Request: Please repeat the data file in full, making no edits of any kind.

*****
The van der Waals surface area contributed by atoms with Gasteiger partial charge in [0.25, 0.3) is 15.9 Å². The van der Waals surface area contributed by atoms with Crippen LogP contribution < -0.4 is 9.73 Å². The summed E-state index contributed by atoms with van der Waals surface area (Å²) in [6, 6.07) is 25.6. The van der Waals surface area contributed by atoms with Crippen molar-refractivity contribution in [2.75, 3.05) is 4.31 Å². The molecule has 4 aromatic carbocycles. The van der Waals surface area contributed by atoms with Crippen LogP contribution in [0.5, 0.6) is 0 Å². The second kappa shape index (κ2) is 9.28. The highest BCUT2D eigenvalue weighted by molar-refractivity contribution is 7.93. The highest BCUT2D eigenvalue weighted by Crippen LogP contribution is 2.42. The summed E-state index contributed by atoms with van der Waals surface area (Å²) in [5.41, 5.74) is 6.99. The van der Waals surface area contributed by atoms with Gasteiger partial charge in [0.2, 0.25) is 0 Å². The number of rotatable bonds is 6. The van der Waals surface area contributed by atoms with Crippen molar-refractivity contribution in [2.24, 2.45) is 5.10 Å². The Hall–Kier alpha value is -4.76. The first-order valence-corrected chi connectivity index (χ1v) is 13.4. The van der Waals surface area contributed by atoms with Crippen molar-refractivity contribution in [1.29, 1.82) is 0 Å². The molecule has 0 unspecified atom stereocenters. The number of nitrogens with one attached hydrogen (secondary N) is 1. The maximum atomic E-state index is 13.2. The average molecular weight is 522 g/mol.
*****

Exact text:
The van der Waals surface area contributed by atoms with Gasteiger partial charge in [0.25, 0.3) is 15.9 Å². The van der Waals surface area contributed by atoms with Crippen LogP contribution < -0.4 is 9.73 Å². The summed E-state index contributed by atoms with van der Waals surface area (Å²) in [6, 6.07) is 25.6. The van der Waals surface area contributed by atoms with Crippen molar-refractivity contribution in [2.75, 3.05) is 4.31 Å². The molecule has 4 aromatic carbocycles. The van der Waals surface area contributed by atoms with Crippen LogP contribution in [0.5, 0.6) is 0 Å². The second kappa shape index (κ2) is 9.28. The highest BCUT2D eigenvalue weighted by molar-refractivity contribution is 7.93. The highest BCUT2D eigenvalue weighted by Crippen LogP contribution is 2.42. The summed E-state index contributed by atoms with van der Waals surface area (Å²) in [5.41, 5.74) is 6.99. The van der Waals surface area contributed by atoms with Gasteiger partial charge in [0.2, 0.25) is 0 Å². The number of rotatable bonds is 6. The van der Waals surface area contributed by atoms with Crippen molar-refractivity contribution in [2.24, 2.45) is 5.10 Å². The Hall–Kier alpha value is -4.76. The first-order valence-corrected chi connectivity index (χ1v) is 13.4. The van der Waals surface area contributed by atoms with Crippen molar-refractivity contribution in [1.29, 1.82) is 0 Å². The molecule has 0 unspecified atom stereocenters. The number of nitrogens with one attached hydrogen (secondary N) is 1. The maximum atomic E-state index is 13.2. The average molecular weight is 522 g/mol.